The firm recently obtained an important trial victory for client AngioScore, Inc. in the Northern District of California. The Court awarded AngioScore approximately $20M in damages plus additional relief. AngioScore manufactures and sells specialized angioplasty balloon catheters. A member of the company’s Board of Directors—while on the Board— developed a competing angioplasty balloon catheter. He resigned from the Board when his development work was discovered. Angioscore sued the director’s companies for patent infringement when the new product was released. During discovery, Angioscore learned that the work on the competing product had begun while the director was still on the board and added claims alleging breach of fiduciary duty. At that point, Quinn Emanuel was retained.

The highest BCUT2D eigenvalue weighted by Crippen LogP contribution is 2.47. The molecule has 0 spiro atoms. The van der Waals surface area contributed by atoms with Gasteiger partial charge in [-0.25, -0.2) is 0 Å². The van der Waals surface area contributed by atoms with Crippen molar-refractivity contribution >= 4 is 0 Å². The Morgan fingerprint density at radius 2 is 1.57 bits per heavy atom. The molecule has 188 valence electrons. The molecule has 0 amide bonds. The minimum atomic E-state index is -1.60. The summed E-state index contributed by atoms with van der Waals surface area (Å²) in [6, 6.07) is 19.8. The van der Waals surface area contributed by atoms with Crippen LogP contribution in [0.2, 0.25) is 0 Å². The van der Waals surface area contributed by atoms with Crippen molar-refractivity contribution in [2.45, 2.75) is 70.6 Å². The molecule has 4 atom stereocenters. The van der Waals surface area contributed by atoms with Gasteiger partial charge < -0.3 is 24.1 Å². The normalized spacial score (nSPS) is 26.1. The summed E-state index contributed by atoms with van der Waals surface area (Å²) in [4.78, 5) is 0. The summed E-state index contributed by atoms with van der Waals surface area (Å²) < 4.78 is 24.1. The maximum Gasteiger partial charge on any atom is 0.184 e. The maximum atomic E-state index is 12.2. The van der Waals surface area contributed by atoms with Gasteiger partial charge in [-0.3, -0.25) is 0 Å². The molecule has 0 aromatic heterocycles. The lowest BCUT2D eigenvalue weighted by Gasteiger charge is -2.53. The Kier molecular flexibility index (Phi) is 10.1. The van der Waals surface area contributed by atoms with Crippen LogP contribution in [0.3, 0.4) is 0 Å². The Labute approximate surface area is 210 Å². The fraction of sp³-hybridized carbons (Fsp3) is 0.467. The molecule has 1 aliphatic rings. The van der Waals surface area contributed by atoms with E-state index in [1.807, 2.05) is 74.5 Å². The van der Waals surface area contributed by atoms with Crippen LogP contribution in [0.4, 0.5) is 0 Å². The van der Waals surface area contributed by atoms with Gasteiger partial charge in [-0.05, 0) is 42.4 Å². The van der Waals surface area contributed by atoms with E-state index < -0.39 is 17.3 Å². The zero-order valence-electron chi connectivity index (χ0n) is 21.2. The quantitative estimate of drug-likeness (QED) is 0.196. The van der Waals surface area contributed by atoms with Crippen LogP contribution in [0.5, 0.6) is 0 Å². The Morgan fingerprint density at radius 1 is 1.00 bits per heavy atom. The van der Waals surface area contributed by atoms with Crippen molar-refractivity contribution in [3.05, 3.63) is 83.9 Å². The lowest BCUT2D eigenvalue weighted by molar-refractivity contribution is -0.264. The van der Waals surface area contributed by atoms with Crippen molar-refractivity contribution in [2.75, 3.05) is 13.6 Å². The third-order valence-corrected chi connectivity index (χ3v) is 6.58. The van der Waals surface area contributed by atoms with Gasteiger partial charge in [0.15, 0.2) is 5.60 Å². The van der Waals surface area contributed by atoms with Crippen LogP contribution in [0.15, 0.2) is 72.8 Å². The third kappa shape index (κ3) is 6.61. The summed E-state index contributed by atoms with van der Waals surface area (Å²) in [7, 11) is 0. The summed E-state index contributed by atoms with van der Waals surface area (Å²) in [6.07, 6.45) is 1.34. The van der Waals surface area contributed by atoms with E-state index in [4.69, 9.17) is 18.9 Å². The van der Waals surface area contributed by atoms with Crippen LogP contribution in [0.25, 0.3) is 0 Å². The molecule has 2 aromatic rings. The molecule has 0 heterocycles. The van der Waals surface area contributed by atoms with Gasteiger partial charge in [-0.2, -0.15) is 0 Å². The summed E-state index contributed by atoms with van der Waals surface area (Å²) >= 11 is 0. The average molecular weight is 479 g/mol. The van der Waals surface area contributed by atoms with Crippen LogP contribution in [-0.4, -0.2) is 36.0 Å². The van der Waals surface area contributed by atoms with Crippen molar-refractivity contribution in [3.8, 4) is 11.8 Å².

The firm completed discovery on the fiduciary duty claims. Summary judgment practice established key elements of Angioscore’s case. Trial was conducted over six days. The Court’s 110 page Findings of Fact and Conclusions of Law will likely be regarded as a landmark explanation of the duties of members of boards of directors. In particular, the opinion reinforced the law that a person’s right to innovate may not interfere with the fiduciary duties of a director. Because the case was decided under Delaware law, it will be particularly influential.